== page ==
- Diversity reduces risk for farmers, especially in marginal areas with more unpredictable environmental conditions. If one crop does not do well, income from others can compensate.
Agroecology and the design of sustainable agroecosystems
Most people involved in the promotion of sustainable agriculture aim at creating a form of agriculture that maintains productivity in the long term by (Pretty 1994, Vandermeer 1995):
- optimizing the use of locally available resources by combining the different components of the farm system, i.e. plants, animals, soil, water, climate and people, so that they complement each other and have the greatest possible synergetic effects;
- reducing the use of off-farm, external and non-renewable inputs with the greatest potential to damage the environment or harm the health of farmers and consumers, and a more targeted use of the remaining inputs used with a view to minimizing variable costs;
- relying mainly on resources within the agroecosystem by replacing external inputs with nutrient cycling, better conservation, and an expanded use of local resources;
- improving the match between cropping patterns and environmental constraints of climate and landscape to ensure long-term sustainability of current production levels;
- working to value and conserve biological diversity, both in the wild and in domesticated landscapes, and making optimal use of the biological and genetic potential of plant and animal species; and
- taking full advantage of local knowledge and practices, including innovative approaches not yet fully understood by scientists although widely adopted by farmers.
Agroecology provides the knowledge and methodology necessary for developing an agriculture that is on the one hand environmentally sound and on the other hand highly productive, socially equitable and economically viable. Through the application of agroecological principles, the basic challenge for sustainable agriculture to make better use of internal resources can be easily achieved by minimizing the external inputs used, and preferably by regenerating internal resources more effectively through diversification strategies that enhance synergism among key components of the agroecosystem.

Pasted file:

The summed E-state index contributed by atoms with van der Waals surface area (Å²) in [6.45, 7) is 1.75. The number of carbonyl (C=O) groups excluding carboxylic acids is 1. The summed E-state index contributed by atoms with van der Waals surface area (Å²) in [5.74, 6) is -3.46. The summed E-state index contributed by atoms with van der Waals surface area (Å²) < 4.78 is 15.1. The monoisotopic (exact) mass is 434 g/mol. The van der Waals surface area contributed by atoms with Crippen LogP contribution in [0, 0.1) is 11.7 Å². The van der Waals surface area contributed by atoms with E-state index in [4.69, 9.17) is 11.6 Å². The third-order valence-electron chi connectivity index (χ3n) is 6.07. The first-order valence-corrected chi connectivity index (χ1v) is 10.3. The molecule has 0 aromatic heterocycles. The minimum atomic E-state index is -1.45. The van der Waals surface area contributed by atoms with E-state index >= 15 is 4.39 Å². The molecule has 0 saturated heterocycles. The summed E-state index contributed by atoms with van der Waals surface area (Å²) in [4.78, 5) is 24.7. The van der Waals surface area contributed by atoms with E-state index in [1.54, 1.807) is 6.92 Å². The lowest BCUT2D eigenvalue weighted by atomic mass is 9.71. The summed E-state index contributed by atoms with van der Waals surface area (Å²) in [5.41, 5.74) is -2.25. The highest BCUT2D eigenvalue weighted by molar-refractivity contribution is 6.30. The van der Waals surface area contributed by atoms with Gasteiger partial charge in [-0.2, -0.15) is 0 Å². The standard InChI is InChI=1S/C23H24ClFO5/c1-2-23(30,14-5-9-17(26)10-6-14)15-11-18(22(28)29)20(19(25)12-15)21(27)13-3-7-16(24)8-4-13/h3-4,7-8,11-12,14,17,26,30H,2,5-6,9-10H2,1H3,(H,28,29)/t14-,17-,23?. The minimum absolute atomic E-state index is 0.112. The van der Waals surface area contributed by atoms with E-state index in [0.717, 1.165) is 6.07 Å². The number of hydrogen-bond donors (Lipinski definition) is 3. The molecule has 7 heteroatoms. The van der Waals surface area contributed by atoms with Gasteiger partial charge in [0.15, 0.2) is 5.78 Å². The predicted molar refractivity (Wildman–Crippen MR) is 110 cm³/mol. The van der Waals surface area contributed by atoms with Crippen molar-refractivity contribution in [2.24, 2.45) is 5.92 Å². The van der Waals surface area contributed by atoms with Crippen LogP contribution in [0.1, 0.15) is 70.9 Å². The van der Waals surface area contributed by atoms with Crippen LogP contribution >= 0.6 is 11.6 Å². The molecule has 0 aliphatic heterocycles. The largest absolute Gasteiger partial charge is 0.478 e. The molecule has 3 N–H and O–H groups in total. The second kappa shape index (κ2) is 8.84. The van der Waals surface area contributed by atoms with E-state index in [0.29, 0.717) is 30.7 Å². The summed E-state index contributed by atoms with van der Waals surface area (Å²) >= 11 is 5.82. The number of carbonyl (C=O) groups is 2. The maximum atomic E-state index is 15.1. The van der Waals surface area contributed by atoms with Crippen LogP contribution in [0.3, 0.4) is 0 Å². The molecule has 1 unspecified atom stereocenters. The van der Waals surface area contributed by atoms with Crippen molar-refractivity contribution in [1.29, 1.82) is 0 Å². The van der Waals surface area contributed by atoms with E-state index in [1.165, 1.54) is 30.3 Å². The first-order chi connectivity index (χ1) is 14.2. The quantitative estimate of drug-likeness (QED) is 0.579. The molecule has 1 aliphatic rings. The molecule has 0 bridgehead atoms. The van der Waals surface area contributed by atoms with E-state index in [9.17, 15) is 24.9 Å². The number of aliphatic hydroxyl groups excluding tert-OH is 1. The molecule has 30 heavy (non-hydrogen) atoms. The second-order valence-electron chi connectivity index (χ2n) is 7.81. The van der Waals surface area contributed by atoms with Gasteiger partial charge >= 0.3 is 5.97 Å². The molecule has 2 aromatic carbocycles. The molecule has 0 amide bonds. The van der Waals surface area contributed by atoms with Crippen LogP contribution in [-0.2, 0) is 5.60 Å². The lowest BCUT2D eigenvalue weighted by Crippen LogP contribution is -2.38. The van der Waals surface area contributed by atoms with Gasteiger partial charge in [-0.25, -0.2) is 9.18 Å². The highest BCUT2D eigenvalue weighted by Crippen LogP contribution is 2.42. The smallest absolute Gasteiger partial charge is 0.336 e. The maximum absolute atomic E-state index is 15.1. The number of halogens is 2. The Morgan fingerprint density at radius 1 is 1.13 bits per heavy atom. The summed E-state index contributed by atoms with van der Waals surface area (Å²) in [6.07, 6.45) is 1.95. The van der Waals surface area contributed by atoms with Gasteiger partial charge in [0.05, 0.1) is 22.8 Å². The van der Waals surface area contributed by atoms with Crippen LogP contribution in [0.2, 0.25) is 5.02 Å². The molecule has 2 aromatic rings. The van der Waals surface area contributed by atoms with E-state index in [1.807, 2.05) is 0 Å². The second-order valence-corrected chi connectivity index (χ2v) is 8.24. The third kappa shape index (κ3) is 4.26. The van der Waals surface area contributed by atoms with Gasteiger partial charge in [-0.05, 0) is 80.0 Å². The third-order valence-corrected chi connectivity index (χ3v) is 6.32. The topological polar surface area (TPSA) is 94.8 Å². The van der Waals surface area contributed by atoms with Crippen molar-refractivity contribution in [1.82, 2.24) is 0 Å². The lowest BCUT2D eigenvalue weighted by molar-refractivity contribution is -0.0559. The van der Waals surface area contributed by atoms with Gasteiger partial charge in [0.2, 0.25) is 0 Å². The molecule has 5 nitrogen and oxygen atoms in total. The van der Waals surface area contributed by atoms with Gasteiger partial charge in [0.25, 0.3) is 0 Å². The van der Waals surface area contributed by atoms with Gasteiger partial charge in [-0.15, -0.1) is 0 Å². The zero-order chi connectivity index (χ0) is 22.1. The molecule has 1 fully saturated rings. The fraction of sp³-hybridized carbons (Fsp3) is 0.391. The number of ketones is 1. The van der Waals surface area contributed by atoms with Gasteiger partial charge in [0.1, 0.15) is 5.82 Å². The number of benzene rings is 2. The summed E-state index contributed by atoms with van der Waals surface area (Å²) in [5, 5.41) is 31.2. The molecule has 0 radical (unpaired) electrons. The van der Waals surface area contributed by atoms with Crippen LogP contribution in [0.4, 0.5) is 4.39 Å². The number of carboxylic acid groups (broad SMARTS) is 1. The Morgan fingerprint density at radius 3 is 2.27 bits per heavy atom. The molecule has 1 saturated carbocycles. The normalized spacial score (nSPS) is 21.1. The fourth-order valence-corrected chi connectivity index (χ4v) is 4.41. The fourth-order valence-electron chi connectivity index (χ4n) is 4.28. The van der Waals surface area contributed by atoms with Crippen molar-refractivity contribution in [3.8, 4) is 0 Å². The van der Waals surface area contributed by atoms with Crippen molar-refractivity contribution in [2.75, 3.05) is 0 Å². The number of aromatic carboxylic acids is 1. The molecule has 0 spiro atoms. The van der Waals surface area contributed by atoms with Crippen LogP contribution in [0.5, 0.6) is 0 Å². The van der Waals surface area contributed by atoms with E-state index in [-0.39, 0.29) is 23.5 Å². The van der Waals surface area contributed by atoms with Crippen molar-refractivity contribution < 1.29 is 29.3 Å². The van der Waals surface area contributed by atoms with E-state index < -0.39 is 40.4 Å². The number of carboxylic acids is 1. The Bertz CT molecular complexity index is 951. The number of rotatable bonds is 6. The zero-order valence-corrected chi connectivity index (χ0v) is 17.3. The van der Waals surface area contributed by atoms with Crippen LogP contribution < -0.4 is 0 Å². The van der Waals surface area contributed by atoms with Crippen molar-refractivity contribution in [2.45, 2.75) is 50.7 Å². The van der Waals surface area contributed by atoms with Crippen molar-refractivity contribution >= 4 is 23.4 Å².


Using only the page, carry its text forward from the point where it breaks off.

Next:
The ultimate goal of agroecological design is to integrate components so that overall biological efficiency is improved, biodiversity is preserved, and the agroecosystem productivity and its self-regulating capacity is maintained. This aim is achieved by designing an agroecosystem that mimics the structure and function of local natural ecosystems; that is, a system with high species diversity and a biologically active soil, one that promotes natural pest control, nutrient recycling and high soil cover to prevent resource losses.
Conclusion and tables
Agroecology provides guidelines to develop diversified agroecosystems that take advantage of the effects of the integration of plant and animal biodiversity. Such integration enhances complex interactions and synergism and optimizes ecosystem functions and processes, such as biotic regulation of harmful organisms, nutrient recycling, and biomass production and accumulation. The end result of agroecological design is improved economic and ecological sustainability of the agroecosystem, with the proposed management systems specifically in tune with the local resource base and operational framework of existing environmental and socioeconomic conditions. Management components highlight the conservation and enhancement of local agricultural resources (germplasm, soil, beneficial fauna, plant biodiversity, etc.) by emphasizing a development methodology that encourage farmer participation, use of traditional knowledge, and adaptation of farm enterprises that fit local needs and socioeconomic and biophysical conditions.
Table 1. Ecological processes to optimize in agroecosystems
- Strengthen the immune system (proper functioning of natural pest control)
- Decrease toxicity through elimination of agrochemicals
- Optimize metabolic function (organic matter decomposition and nutrient cycling)